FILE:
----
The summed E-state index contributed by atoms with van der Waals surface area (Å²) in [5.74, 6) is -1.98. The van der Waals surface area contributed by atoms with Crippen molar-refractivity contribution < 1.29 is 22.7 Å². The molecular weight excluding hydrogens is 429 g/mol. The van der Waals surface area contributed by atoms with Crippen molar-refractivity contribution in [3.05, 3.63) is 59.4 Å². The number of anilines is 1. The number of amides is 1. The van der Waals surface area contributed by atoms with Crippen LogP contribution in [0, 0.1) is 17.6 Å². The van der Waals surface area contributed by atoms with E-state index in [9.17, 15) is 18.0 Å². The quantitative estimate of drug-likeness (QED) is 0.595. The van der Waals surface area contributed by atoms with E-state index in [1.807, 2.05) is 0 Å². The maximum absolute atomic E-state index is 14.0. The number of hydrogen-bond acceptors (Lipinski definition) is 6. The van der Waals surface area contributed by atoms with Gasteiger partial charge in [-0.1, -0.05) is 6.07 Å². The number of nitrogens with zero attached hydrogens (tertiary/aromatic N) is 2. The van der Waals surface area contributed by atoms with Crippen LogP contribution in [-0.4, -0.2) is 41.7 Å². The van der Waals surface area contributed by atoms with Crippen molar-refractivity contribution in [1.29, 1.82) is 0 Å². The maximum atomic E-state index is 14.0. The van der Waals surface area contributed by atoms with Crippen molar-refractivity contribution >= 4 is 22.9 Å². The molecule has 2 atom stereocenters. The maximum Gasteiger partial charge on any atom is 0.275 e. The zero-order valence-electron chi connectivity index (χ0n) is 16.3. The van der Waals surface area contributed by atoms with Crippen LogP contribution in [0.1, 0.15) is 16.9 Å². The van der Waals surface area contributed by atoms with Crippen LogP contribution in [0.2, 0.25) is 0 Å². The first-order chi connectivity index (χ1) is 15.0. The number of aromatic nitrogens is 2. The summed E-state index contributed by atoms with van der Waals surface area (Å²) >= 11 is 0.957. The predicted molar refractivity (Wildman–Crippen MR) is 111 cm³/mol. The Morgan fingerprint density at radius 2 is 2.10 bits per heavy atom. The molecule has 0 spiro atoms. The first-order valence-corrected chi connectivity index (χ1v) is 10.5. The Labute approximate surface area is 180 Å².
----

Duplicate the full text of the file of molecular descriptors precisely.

The summed E-state index contributed by atoms with van der Waals surface area (Å²) in [5.74, 6) is -1.98. The van der Waals surface area contributed by atoms with Crippen molar-refractivity contribution < 1.29 is 22.7 Å². The molecular weight excluding hydrogens is 429 g/mol. The van der Waals surface area contributed by atoms with Crippen molar-refractivity contribution in [3.05, 3.63) is 59.4 Å². The number of anilines is 1. The number of amides is 1. The van der Waals surface area contributed by atoms with Crippen LogP contribution in [0, 0.1) is 17.6 Å². The van der Waals surface area contributed by atoms with E-state index in [9.17, 15) is 18.0 Å². The quantitative estimate of drug-likeness (QED) is 0.595. The van der Waals surface area contributed by atoms with E-state index in [1.807, 2.05) is 0 Å². The maximum absolute atomic E-state index is 14.0. The number of hydrogen-bond acceptors (Lipinski definition) is 6. The van der Waals surface area contributed by atoms with Gasteiger partial charge in [-0.1, -0.05) is 6.07 Å². The number of nitrogens with zero attached hydrogens (tertiary/aromatic N) is 2. The van der Waals surface area contributed by atoms with Crippen LogP contribution in [-0.4, -0.2) is 41.7 Å². The van der Waals surface area contributed by atoms with Crippen molar-refractivity contribution in [1.29, 1.82) is 0 Å². The maximum atomic E-state index is 14.0. The van der Waals surface area contributed by atoms with Crippen molar-refractivity contribution >= 4 is 22.9 Å². The molecule has 2 atom stereocenters. The maximum Gasteiger partial charge on any atom is 0.275 e. The zero-order valence-electron chi connectivity index (χ0n) is 16.3. The van der Waals surface area contributed by atoms with Crippen LogP contribution in [0.1, 0.15) is 16.9 Å². The van der Waals surface area contributed by atoms with Crippen LogP contribution in [0.2, 0.25) is 0 Å². The first-order chi connectivity index (χ1) is 15.0. The number of aromatic nitrogens is 2. The summed E-state index contributed by atoms with van der Waals surface area (Å²) >= 11 is 0.957. The predicted molar refractivity (Wildman–Crippen MR) is 111 cm³/mol. The Morgan fingerprint density at radius 2 is 2.10 bits per heavy atom. The molecule has 0 spiro atoms. The first-order valence-corrected chi connectivity index (χ1v) is 10.5. The Labute approximate surface area is 180 Å².